Financing Growth: Helping More Americans Help Entrepreneurs
In his State of the Union Address next week, President Obama will shift gears back to job creation after his inauguration speech focused on wider themes. As the debate about how the government can help the economy regain its pre-recession strength enters a new phase, the Kauffman Foundation’s annual “State of Entrepreneurship Address” last week in Washington, DC, focused on how financial constraints have been blocking the success of new and young firms that create most of the net new jobs.
The debate surrounding entrepreneurial finance has begun a new chapter partly because of recent innovations in the field, such as crowdfunding and the success of efforts like AngelList, an online platform to connect startups and investors. The question on the table is how to best leverage these innovations to increase the pool of capital while protecting investors.
Policymakers can and should take credit for passing legislation last April to make it easier for entrepreneurs to tap funding sources, namely the Jumpstart Our Business Startups (JOBS) Act which, in essence, exempts firms with less than $1 billion from Sarbanes-Oxley (SOX). However, the SEC unfortunately missed a year-end deadline to implement its provisions and as a result, investors and entrepreneurs are still anxiously awaiting its implementation. The changes this piece of legislation could bring to the pool of capital could make it a milestone policy achievement to boost new American starts.
Kauffman’s State of Entrepreneurship Address over the past few years has become a source of pro-entrepreneurship “policy roadmaps” offering straightforward solutions to remove roadblocks for startup creation and growth. This year, Kauffman President and CEO Tom McDonnell presented a new set of recommendations focused on financing entrepreneurial growth, which drove an interesting panel discussion of expert investors. He was joined by long-time entrepreneurship expert and SBA Administrator Karen Mills and Senator Jerry Moran (R-Kan.), a strong champion of the JOBS Act in Congress and the co-author of the complementary Startup Act legislation. The discussions focused on the following recommendations:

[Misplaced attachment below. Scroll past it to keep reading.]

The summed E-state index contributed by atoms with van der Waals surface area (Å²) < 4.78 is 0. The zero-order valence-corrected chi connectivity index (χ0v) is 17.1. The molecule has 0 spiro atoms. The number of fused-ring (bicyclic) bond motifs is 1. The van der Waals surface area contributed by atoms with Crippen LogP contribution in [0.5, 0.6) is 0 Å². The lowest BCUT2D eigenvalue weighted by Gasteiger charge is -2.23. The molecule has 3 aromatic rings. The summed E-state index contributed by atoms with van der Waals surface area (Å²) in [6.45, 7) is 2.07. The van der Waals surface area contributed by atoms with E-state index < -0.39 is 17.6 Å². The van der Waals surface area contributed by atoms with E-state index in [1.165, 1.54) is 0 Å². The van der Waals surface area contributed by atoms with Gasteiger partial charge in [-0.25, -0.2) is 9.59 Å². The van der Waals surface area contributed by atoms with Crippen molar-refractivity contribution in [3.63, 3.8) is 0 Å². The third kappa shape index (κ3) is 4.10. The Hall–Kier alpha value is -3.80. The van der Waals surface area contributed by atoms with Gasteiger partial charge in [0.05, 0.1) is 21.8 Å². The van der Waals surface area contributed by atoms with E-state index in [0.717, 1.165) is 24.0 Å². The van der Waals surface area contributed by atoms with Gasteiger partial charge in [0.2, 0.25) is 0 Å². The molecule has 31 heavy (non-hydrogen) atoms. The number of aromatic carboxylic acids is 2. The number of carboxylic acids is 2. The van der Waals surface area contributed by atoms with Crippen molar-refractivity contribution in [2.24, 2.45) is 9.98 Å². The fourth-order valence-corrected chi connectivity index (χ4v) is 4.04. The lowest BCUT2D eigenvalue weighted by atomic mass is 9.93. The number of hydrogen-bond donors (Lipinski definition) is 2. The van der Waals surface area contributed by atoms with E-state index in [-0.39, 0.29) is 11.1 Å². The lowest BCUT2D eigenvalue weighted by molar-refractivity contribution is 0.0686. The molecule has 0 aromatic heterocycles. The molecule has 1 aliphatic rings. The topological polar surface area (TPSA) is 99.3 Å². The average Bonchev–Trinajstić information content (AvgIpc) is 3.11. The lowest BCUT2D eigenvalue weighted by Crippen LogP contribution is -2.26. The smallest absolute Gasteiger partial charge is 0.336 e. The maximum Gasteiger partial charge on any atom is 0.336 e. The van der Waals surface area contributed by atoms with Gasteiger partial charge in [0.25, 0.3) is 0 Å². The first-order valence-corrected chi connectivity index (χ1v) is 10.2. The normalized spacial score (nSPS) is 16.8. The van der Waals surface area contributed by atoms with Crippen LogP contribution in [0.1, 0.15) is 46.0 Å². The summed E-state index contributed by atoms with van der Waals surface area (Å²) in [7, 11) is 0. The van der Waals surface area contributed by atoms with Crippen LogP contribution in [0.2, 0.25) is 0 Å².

Alter the perspective on financial innovations: Everyone knows that the fundamental mission of the Securities and Exchange Commission (SEC) is to protect investors, but few remember that it is also supposed to be mindful of the need for capital formation. McDonnell called for regulators to be less wary of considering changes in regulation to allow for innovations in capital formation. For example, it would be inconsistent with the legislative intent of the JOBS Act for the SEC to preemptively strangle crowdfunding through onerous regulations. As panelist Alan Patricof, founder and managing director of Greycroft Partners put it, the fraction of people who can be dishonest will pale in comparison to the number of benefits of opening up the pool of capital. Consider, for example, the transparency effect of having community members evaluating new products as customers and mentors. This creates “local data points” of great value, as Chance Barnett, co-founder and CEO of crowdfunder.com, pointed out.
Address the decline in IPOs by either:
- Greater use of auctions. In the Dutch auction model used by Google, for example, the price of shares is incrementally lowered until all of them are sold. Apart from attracting more investors, this model allows for greater transparency around pricing and much lower underwriter fees.
- Shareholder choice on SOX. An improvement on the JOBS Act would be to give the choice as to whether their firms should comply with SOX to shareholders. After all, SOX was enacted to protect shareholders, so why not let them choose.
Revisit the accreditation of investors: The discussion last week pointed out that accredited investor rules limit equity investment in private companies to only around two percent of the American population. There are ways to make private equity markets more inclusive, while still protecting naïve investors. In this regard, resolving the inconsistencies in accreditation embedded in the JOBS Act is crucial. Additionally, ways to expand the definition of accredited investor should be explored.